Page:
Feb 15

That’s What He Read – “Punxsutawney Phil Can Go To Hell!” Edition


That’s What He Read is a look back at five of my favorite articles from the past week. It covers all topics, but you’ll usually find the focus on writing, social media, and storytelling. I try to add some color to spice it up, but I usually fall flat on my face. Anyway, enjoy!

Time to Reassess Real-Time Marketing (Scott Monty) – We can blame Oreo for this mess. They capitalized on a combination of luck and preparation to fire off the ‘tweet heard ’round the world’ during Super Bowl 47, and now every brand thinks that setting up a War Room will help them capture that same bolt of lightning. Well, there’s a reason why the saying revolves around lightning and not lightning bugs. The bolt is much harder to catch, as was evident this year.

10 Ways Facebook Has Ruined Your Life (Mashable) – My first thought was “Only ten?” But this list nails all it. In the grand scheme of things, a lot of this is not important to our every day lives, but if you’re spending so much time using something, you should at least enjoy it, right?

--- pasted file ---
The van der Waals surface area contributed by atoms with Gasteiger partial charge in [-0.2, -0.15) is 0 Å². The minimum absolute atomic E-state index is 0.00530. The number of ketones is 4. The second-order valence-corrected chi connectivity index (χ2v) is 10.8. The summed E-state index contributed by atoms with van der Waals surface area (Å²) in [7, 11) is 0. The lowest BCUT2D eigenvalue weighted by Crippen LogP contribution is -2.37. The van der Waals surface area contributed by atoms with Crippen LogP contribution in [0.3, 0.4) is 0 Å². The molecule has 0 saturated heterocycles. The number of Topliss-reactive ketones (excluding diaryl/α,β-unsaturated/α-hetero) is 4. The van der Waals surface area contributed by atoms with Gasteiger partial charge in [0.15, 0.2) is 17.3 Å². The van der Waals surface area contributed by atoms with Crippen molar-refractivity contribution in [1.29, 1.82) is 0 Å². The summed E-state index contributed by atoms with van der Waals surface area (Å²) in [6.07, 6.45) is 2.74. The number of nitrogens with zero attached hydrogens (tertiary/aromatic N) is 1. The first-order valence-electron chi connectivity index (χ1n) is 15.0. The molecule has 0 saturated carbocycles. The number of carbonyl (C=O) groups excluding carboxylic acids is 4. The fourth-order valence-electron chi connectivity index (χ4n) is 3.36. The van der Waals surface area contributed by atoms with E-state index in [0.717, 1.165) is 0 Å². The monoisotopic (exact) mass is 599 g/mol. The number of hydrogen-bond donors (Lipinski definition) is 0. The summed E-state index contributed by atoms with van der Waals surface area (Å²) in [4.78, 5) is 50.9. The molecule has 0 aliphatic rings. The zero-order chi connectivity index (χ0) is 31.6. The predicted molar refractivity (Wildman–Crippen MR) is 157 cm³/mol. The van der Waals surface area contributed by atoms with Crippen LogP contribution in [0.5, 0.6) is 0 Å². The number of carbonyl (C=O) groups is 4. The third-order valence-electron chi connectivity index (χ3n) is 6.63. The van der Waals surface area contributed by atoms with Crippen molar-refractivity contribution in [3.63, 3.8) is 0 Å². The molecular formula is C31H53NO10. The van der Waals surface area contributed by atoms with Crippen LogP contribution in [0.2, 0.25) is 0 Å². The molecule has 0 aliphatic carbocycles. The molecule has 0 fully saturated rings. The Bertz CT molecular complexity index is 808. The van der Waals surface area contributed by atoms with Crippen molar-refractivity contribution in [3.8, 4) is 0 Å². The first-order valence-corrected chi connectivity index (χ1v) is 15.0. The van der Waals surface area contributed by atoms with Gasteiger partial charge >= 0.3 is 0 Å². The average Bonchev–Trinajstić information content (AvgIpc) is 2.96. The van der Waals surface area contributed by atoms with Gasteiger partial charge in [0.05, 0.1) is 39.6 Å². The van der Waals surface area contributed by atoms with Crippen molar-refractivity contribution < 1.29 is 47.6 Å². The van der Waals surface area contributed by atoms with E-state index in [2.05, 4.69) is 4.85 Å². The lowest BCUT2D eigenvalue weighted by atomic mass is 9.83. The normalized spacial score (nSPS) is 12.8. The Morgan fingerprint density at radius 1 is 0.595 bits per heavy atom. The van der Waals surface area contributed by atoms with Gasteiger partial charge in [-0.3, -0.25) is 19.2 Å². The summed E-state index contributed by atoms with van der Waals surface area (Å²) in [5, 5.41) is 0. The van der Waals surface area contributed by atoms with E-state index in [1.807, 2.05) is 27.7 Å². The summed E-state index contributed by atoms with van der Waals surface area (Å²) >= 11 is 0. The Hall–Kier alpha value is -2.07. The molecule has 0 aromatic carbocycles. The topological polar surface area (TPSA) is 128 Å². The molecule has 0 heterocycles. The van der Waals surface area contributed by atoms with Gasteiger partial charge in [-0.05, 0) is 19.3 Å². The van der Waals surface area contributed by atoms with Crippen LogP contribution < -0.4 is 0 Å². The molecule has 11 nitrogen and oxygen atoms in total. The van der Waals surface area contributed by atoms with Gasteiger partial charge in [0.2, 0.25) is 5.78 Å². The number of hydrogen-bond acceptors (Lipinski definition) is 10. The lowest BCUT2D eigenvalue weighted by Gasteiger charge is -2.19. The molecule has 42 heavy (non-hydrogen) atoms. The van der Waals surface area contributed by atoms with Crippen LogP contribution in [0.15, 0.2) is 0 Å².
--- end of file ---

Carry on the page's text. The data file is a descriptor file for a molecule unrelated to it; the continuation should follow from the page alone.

How Netflix is turning viewers into puppets (Salon) – This article is over two years old, but I found it while perusing the House of Cards subreddit on Reddit and it’s fascinating. Essentially, as the headline suggests, Netflix used Big Data culled from 29 million of their streaming video subscribers to learn how they watch TV to create better content for their audience. House of Cards is/was the first show to exploit that data. I’d say it worked.

How Top Publishers Are Using Snapchat (Digiday) – Count me among the many who like Snapchat’s new Discover feature, and it appears I’m not in the minority. But just how many people are in this group? That’s tricky. See what one publishing executive had to say: ““I can’t tell you what the numbers are, but they’re fucking incredible.”

The Hidden Cost of a Flexible Job (The Atlantic) – In my humble opinion, if your workplace offers a flexible work arrangement but you work late often to give the impression that you are, indeed, working, then you’re doing it wrong. And so is the workplace that breeds this type of activity. If I didn’t have a client, I could work from home every single day and not miss a beat. It’s a perk I readily enjoy and am glad it’s offered. But if it ever gets to the point where i’m working late just for the sake of keeping up appearances, then I will gladly forego the ability.

What did you read this week? Anything good? If so, share it with us!

Feb 15

What LiveJournal Taught Me About the Internet


Beki Winchel, who runs #NostalgiaChat on Twitter every Sunday night, asked a great question of the group recently: What were the first social media sites you used? What were your experiences?

Some said AOL chat rooms. Others said MySpace.

For me, it was LiveJournal.